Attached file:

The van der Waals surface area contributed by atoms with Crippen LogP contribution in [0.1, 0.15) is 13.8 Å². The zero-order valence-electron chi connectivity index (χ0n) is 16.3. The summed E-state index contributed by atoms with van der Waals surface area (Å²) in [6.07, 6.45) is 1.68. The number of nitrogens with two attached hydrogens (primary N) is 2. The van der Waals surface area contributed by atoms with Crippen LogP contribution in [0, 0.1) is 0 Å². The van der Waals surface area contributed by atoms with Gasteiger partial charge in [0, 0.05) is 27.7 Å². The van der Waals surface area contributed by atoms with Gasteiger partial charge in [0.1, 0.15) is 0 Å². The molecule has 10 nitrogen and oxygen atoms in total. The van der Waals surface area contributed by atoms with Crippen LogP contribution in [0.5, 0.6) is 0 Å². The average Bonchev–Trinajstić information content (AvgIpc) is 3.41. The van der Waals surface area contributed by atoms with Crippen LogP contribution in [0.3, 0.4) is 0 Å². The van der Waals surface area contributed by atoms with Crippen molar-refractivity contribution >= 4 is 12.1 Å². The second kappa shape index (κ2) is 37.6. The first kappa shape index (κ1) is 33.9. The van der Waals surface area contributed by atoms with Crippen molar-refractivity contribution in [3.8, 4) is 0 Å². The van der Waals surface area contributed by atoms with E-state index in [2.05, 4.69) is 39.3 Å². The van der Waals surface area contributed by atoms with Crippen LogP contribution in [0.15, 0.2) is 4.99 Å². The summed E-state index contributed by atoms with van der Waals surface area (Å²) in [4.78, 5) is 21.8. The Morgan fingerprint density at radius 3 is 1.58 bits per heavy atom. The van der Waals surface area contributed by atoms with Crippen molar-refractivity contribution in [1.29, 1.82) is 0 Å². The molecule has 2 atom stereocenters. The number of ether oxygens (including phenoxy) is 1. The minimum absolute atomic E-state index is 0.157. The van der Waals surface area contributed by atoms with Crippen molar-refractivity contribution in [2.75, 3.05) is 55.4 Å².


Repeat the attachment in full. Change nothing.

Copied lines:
The van der Waals surface area contributed by atoms with Crippen LogP contribution in [0.1, 0.15) is 13.8 Å². The zero-order valence-electron chi connectivity index (χ0n) is 16.3. The summed E-state index contributed by atoms with van der Waals surface area (Å²) in [6.07, 6.45) is 1.68. The number of nitrogens with two attached hydrogens (primary N) is 2. The van der Waals surface area contributed by atoms with Crippen LogP contribution in [0, 0.1) is 0 Å². The van der Waals surface area contributed by atoms with Gasteiger partial charge in [0, 0.05) is 27.7 Å². The van der Waals surface area contributed by atoms with Gasteiger partial charge in [0.1, 0.15) is 0 Å². The molecule has 10 nitrogen and oxygen atoms in total. The van der Waals surface area contributed by atoms with Crippen LogP contribution in [0.5, 0.6) is 0 Å². The average Bonchev–Trinajstić information content (AvgIpc) is 3.41. The van der Waals surface area contributed by atoms with Crippen LogP contribution in [0.3, 0.4) is 0 Å². The van der Waals surface area contributed by atoms with Crippen molar-refractivity contribution >= 4 is 12.1 Å². The second kappa shape index (κ2) is 37.6. The first kappa shape index (κ1) is 33.9. The van der Waals surface area contributed by atoms with Crippen molar-refractivity contribution in [3.8, 4) is 0 Å². The van der Waals surface area contributed by atoms with E-state index in [2.05, 4.69) is 39.3 Å². The van der Waals surface area contributed by atoms with Crippen LogP contribution in [0.15, 0.2) is 4.99 Å². The summed E-state index contributed by atoms with van der Waals surface area (Å²) in [4.78, 5) is 21.8. The Morgan fingerprint density at radius 3 is 1.58 bits per heavy atom. The van der Waals surface area contributed by atoms with Crippen molar-refractivity contribution in [1.29, 1.82) is 0 Å². The molecule has 2 atom stereocenters. The number of ether oxygens (including phenoxy) is 1. The minimum absolute atomic E-state index is 0.157. The van der Waals surface area contributed by atoms with Crippen molar-refractivity contribution in [2.75, 3.05) is 55.4 Å².